Book of the Month: Alone by Daniel Schreiber
We're thrilled to announce our August Book of the Month is Alone by Daniel Schreiber
Schreiber's European best-seller examines society's and his own attitudes to living outside the romantic ideal of coupledom, while also looking at friendship and loneliness
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German essayist Daniel Schreiber has written an unlikely best-seller, Alone. A slim book of 150 pages, it combines his personal experiences and reflections with philosophical, psychological and cultural insights into the subject of living alone. The fact that 40% of adults in Europe live alone is not reflected in the way society continues to push the idea that coupling is the correct and most wholesome way to live. He wants us to open our eyes and consider that we might have been culturally conditioned into thinking that way.
Schreiber is an intellectual who revels in a wide range of the culture. He's as happy to reference Dolly Alderton or Friends as he is to name-check Aristotle or Hannah Arendt. For him, a single gay man living in urban Germany, the Covid-19 pandemic lockdowns were long and lonely, but also a kind of godsend. The book on friendship that he had been writing for many years, was deftly turned on its head when he was forced to live without others, for long enough to make him look and think seriously about the subject of solitude.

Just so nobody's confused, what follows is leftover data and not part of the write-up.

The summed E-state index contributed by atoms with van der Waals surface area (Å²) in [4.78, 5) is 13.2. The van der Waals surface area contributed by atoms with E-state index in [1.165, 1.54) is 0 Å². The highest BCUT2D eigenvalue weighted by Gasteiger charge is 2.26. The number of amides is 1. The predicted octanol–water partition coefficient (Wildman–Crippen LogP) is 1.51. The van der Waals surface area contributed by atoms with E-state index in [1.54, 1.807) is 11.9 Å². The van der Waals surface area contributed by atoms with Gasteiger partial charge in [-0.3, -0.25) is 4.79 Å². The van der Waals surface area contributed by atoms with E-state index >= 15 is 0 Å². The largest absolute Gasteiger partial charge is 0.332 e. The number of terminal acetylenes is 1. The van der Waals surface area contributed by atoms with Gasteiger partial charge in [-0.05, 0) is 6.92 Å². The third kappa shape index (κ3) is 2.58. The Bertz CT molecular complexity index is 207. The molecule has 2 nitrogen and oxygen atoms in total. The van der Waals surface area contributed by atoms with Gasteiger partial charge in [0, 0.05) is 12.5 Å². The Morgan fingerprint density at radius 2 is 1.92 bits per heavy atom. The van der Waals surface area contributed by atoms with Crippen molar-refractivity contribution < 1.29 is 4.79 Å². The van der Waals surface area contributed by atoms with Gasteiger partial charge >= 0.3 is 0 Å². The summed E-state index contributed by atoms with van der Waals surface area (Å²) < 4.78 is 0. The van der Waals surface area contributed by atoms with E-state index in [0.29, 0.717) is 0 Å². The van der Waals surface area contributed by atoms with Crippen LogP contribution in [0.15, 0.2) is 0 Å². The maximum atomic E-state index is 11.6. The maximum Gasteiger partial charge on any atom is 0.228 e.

While he doesn't doubt that "you can live a very fulfilled life without a romantic partner; I do and so do others I know", he is also very honest about loneliness. This is something that most of us see as shameful, and we even shy away from others in that state. The acute psychological sense of loneliness during the pandemic encouraged many of us to start talking about loneliness, perhaps for the first time. Schreiber now senses that as we move further from that time, the conversation has quietened.
He encourages his readers to ignore the discomfort and go there. "Loneliness has a big role in our lives, and there are certain things we can only learn when we are lonely." He believes getting ahead of that understanding, before we become waylaid by any of life's surprises, such as grief or becoming ill, is wise and helpful.
On a brighter note, Schreiber writes beautifully about friendships and his own friends. They shouldn't be seen as a substitute for a romantic partner but something different altogether. "They are important in their own right," and he believes getting to really understand our friends, to be endlessly curious, rather than lazily presuming they will stay close, is the act of someone who values their friends.
Thoughtful, inclusive, and at times poetic, this is a quietly beautiful book that I can imagine many people, alone or coupled, relishing for its insights.
Daniel Schreiber is the author of Alone , Welldoing's Book of the Month for August